So, what is corruption? Corruption occurs whenever those entrusted to manage public goods turn them into private ones for their own benefit. In the early 19th century, Sweden and Denmark were a case study of fraudulence; absence of meritocracy, buying and selling of civil and military positions, aristocratic privileges, no clear division between public and private money. Seldom did the Justice enforce the laws. Rather, they were viewed as merely a starting point for negotiations. Direct bribery, however, was quite unusual. One would have expected this state of decadence to persist but, surprisingly, corruption in Denmark and Sweden essentially vanished by 1850 and 1875, respectively. In Sweden alone, 30 major institutional changes were implemented in a 25-year time. An avalanche of reforms led to an overhaul of the entire political system that went from particularism and personal rule to universalism and impartiality. But why did this happen? And why did it not happen elsewhere?

A strongly and commonly held belief is that democracy is the sine qua non condition to get rid of corruption. Surprisingly, data show that it is hardly the case. The relationship ‘democracy-corruption’ is U-shaped and doesn’t display any clear correlation either way. While countries that have the highest levels of democracy clearly fight corruption more effectively than average, the correlation breaks down when we look at countries in the middle and low end of a the democracy spectrum.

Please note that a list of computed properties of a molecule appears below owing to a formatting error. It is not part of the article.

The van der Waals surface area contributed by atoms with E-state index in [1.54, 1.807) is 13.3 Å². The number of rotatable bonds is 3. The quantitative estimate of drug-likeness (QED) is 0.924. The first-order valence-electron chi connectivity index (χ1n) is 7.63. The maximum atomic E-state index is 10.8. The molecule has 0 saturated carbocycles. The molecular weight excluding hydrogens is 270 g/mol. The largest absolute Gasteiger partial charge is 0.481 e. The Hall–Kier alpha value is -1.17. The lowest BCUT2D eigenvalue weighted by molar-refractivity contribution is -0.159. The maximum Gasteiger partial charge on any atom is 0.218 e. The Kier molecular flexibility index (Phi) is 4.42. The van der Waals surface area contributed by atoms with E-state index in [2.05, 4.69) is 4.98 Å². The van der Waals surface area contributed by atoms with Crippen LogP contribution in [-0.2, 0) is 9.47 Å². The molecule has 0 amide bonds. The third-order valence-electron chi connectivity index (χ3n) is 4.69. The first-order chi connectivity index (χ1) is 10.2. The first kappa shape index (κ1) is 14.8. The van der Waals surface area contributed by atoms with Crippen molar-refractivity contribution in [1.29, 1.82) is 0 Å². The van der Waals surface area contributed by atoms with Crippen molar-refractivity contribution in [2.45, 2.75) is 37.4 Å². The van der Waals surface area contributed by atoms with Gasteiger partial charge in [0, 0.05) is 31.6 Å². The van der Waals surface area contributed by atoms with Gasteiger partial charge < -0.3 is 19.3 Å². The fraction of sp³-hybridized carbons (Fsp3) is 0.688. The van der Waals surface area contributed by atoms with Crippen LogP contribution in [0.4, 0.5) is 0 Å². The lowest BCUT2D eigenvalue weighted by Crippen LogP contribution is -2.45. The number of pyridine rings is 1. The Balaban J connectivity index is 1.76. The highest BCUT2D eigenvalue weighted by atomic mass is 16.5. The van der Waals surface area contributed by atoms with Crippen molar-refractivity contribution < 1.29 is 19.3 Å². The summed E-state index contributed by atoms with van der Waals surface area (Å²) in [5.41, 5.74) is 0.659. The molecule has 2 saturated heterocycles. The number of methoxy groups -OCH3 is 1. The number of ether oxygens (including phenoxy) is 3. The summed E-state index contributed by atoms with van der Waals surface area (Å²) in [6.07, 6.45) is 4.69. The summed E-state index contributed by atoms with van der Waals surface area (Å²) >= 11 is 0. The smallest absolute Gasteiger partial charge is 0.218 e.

Graph shows relationship between democracy and corruption.

Graph shows relationship between democracy and corruption.

According to Mr. Rothstein, a high quality of government and healthy audited public institutions are the necessary conditions to have a non-corrupt country. The problem is that these changes have to come from the inside and cannot be imposed from the outside. For instance, in the late 1980s, The World Bank embarked on a crusade to implement good governance in developing countries, with disappointing results by any measure. There was not a single case where the intervention of The World Bank resulted in any sustainable improvement.

One thing becomes clear when we look at corruption from a principal-agent perspective: Having one honest principal (leader and inner circle) changing the incentives for agents (whole political system) is no way to solve the problem.. If that was the case, more countries would have fixed the problem a while ago. Corruption leads to redistribution of wealth from the bottom to the top, so it is dangerously naive to expect the principals to change the incentives.